What drew me to the streets of
A Turkish novelist who fails to imagine the Kurds and other minorities, and who neglects to illuminate the black-spots in his country's unspoken history, will, in my view, produce work that has a hole at its centre.
Pamuk’s problems don’t restrict themselves to a writer’s need for looking grim realities in the face. He must also be a keeper of truth and conscience. His country
Pamuk says it’s a novelist’s task to imagine other realities, to delve into the minds of the silenced, the oppressed, the victimized, and give them a voice. Empathy: a singular quality that every writer must possess. Vikram Seth had shared similar sentiments in an interview a few days back, saying that half the world’s problems would vanish if we only learnt to put ourselves in others’ shoes. For Pamuk, the larger political implication of the trial is only a distant addendum to his solitary fight for the soul of the novelist.
The political tone of the article doesn’t take from some of the thrills of reading that Pamuk outlines for us. He also delves into how the act of reading is as transforming as that of writing:
We have all known the thrill of going down the path that leads into someone else's world, and engaging with that world, and longing to change it, as we engross ourselves in the hero's culture, in his relationship with the objects that make up his world, in the words the author uses, in the decisions he makes and the things he notices as the story unfolds.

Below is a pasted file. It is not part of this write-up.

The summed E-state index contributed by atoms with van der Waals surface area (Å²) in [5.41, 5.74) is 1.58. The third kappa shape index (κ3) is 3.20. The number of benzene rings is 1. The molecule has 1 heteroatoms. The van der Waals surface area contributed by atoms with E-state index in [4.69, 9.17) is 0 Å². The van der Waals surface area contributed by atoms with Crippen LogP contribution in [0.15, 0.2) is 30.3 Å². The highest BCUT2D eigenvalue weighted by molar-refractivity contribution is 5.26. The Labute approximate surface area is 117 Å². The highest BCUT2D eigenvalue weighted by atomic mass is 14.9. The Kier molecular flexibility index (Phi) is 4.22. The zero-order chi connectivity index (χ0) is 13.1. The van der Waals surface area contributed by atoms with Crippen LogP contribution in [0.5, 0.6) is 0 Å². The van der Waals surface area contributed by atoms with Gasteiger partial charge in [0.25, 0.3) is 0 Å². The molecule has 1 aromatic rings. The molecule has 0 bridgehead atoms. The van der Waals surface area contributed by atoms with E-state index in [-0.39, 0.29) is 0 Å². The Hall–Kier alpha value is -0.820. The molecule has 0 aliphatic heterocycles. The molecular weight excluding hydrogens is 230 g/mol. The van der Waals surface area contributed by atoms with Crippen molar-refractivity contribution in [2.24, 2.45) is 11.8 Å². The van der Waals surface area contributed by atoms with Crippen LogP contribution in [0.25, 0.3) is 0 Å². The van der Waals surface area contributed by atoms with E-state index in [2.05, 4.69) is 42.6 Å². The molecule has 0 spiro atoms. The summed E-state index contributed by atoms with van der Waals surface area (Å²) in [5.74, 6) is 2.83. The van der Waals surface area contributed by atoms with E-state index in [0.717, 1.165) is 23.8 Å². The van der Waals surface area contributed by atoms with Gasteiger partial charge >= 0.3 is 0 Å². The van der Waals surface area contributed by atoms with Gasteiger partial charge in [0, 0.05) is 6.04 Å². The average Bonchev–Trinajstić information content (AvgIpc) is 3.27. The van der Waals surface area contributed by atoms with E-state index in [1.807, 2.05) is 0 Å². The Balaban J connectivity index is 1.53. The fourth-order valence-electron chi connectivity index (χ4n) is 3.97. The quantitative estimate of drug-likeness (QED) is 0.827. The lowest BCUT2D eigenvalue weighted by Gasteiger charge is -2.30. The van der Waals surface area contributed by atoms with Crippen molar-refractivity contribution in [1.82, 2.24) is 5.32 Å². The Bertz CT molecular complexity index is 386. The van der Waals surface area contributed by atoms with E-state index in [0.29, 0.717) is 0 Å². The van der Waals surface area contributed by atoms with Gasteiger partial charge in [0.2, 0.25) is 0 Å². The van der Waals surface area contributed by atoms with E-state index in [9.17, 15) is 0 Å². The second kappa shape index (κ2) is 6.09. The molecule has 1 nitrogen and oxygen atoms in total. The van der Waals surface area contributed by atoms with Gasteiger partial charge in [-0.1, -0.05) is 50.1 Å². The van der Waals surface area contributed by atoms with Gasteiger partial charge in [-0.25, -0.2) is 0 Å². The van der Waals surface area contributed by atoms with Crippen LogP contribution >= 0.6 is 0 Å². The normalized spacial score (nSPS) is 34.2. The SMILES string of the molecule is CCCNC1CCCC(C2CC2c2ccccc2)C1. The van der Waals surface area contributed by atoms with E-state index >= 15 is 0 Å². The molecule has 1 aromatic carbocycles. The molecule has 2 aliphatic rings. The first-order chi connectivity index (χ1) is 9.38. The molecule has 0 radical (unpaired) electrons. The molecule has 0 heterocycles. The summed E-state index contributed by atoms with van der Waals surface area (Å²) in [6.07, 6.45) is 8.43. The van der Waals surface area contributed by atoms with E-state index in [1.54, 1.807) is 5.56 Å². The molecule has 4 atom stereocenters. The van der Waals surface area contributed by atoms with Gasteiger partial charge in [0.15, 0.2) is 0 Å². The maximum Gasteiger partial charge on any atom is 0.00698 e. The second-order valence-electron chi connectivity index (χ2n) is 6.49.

Sometimes I try to conjure up, one by one, a multitude of readers hidden away in corners and nestled in their armchairs; I try also to imagine the geography of their everyday lives. Then, before my eyes, thousands, tens of thousands of readers will take shape, stretching far and wide across the streets of the city, and as they read, they dream the author's dreams, and imagine his heroes into being, and see his world. So now these readers, like the author himself, are trying to imagine the other; they, too, are putting themselves in another's place.
Even if we have picked up a novel hoping only to divert ourselves, and relax, and escape the boredom of everyday life, we begin, without realising, to conjure up the collectivity, the nation, the society to which we belong.